tv CNN Newsroom With Brooke Baldwin CNN March 27, 2019 12:00pm-1:00pm PDT
budget does include money for families and people with disabilities. she said it includes $3 billion for students with disabilities and she tweeted a series of number, $12.4 billion of goes for grants to state programs, 3 391 million for preschool grants, 470 million for infants and families and brooke, you do have to remember that on capitol hill the president's budget comes up here, it is not going to pass out of a democratic controlled house of representatives. it doesn't even have enough votes in the senate to pass, so the president will never actually sign it. this will never actually go into law, but obviously it is supposed to be a statement, policy priorities for the trump administration and for betsy devos which is why democrats are saying she deserves to come under fire for these cuts. >> lauren fox, thank you. let's continue on. you're watching cnn. i'm brooke baldwin. top of this hour, all eyes on capitol hill where federal aviation officials are about to
get grilled by senators over those grounded boeing max 8 jets. officials from the faa and the ntsb are expected to face many questions about passenger safety and the airplane certification process. this moment comes at the height of boeing's massive p.r. crisis following those two deadly crashes within five months of each other both involving those max 8 jets. boeing just unveiled an overhaul of the plane's software systems at the center of those crash investigations and not long ago senate testimony wrapped for transportation secretary elaine chao. she pushed back when she was asked why the u.s. waited so long to ground those max 8 jets. >> the faa is a very professional fact based organization and they don't make decisions that are too hasty. >> there were -- there are additional safety sensors that could have been purchased by the airlines as some airlines did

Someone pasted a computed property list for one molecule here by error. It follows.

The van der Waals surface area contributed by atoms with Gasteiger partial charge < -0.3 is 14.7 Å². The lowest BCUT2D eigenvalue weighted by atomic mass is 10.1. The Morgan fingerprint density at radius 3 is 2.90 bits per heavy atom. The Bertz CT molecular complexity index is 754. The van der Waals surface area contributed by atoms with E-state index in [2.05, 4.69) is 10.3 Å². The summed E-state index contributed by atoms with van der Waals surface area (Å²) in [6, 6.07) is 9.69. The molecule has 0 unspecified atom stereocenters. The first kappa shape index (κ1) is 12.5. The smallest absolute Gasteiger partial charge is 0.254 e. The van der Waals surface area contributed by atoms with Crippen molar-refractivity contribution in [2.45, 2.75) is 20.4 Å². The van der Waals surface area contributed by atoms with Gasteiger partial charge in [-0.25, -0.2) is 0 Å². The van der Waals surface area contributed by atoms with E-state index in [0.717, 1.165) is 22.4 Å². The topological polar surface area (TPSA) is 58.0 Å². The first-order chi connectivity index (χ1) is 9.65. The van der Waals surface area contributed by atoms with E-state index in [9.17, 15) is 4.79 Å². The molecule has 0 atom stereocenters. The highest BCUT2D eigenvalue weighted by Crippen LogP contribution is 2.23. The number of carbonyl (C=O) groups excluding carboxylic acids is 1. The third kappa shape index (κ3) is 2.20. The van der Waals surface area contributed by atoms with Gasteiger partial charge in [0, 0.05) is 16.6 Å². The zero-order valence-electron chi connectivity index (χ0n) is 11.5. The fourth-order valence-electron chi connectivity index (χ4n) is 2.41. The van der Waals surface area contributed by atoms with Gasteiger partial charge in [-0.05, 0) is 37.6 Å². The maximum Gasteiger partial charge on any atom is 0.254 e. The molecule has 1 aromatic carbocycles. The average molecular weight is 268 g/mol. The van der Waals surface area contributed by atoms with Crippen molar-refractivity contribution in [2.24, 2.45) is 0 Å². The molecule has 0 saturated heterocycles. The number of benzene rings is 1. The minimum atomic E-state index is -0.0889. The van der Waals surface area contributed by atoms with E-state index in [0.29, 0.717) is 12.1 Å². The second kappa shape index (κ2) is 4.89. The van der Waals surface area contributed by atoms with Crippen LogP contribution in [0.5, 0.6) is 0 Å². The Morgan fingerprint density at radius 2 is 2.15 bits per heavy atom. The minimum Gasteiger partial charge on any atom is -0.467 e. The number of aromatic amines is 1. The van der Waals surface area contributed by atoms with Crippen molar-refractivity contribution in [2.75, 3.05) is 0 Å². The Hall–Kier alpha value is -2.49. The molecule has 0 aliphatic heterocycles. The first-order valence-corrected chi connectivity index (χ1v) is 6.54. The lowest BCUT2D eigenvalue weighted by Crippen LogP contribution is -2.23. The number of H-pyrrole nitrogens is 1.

and some airlines did not. do you intend to require boeing to retrofit all the aircraft with the full suite of safety sensors in order to provide maximum assurances to the public? >> i don't think we're there yet, but it is very questionable if these were safety oriented additions why they were not part of the required template of measures that should go into an airplane. >> jessica schneider is our cnn justice correspondent in washington with more on today's testimony and so just preview for me what we should be looking for with faa, ntsb in the hot seat. >> it's said to be a lot of tough questioning with the faa with this senate hearing. we know they'll be pressed on their whole certification process for the boeing 737 max, plus also you know why they waited so many days to ground those jets after those two fatal crashes in less than six months,